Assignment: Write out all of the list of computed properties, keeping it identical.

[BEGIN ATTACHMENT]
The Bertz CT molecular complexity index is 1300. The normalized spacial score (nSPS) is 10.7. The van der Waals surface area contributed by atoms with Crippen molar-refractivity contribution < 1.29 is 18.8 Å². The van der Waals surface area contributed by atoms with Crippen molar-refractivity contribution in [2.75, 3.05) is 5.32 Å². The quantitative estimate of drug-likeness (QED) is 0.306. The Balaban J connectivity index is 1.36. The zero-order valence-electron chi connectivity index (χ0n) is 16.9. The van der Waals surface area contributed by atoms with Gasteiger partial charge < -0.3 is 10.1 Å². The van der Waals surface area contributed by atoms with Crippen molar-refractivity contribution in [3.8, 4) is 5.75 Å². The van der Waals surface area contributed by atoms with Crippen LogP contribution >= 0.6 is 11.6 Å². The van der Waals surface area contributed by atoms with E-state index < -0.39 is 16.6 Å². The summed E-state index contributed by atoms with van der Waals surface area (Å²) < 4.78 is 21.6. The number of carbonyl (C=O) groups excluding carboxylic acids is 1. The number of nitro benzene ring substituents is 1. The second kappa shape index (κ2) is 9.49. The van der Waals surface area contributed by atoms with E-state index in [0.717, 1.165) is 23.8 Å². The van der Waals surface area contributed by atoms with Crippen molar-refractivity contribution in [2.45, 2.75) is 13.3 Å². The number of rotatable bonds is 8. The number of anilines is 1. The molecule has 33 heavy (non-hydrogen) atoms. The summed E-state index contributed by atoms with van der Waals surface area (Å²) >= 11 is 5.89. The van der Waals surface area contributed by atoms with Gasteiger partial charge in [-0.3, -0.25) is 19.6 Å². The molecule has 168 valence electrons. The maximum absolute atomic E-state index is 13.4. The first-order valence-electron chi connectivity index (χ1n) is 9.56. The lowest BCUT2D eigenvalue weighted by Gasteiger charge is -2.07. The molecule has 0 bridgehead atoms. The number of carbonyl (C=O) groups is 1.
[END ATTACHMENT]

The Bertz CT molecular complexity index is 1300. The normalized spacial score (nSPS) is 10.7. The van der Waals surface area contributed by atoms with Crippen molar-refractivity contribution < 1.29 is 18.8 Å². The van der Waals surface area contributed by atoms with Crippen molar-refractivity contribution in [2.75, 3.05) is 5.32 Å². The quantitative estimate of drug-likeness (QED) is 0.306. The Balaban J connectivity index is 1.36. The zero-order valence-electron chi connectivity index (χ0n) is 16.9. The van der Waals surface area contributed by atoms with Gasteiger partial charge < -0.3 is 10.1 Å². The van der Waals surface area contributed by atoms with Crippen molar-refractivity contribution in [3.8, 4) is 5.75 Å². The van der Waals surface area contributed by atoms with Crippen LogP contribution >= 0.6 is 11.6 Å². The van der Waals surface area contributed by atoms with E-state index < -0.39 is 16.6 Å². The summed E-state index contributed by atoms with van der Waals surface area (Å²) < 4.78 is 21.6. The number of carbonyl (C=O) groups excluding carboxylic acids is 1. The number of nitro benzene ring substituents is 1. The second kappa shape index (κ2) is 9.49. The van der Waals surface area contributed by atoms with E-state index in [0.717, 1.165) is 23.8 Å². The van der Waals surface area contributed by atoms with Crippen molar-refractivity contribution in [2.45, 2.75) is 13.3 Å². The number of rotatable bonds is 8. The number of anilines is 1. The molecule has 33 heavy (non-hydrogen) atoms. The summed E-state index contributed by atoms with van der Waals surface area (Å²) >= 11 is 5.89. The van der Waals surface area contributed by atoms with Gasteiger partial charge in [-0.3, -0.25) is 19.6 Å². The molecule has 168 valence electrons. The maximum absolute atomic E-state index is 13.4. The first-order valence-electron chi connectivity index (χ1n) is 9.56. The lowest BCUT2D eigenvalue weighted by Gasteiger charge is -2.07. The molecule has 0 bridgehead atoms. The number of carbonyl (C=O) groups is 1.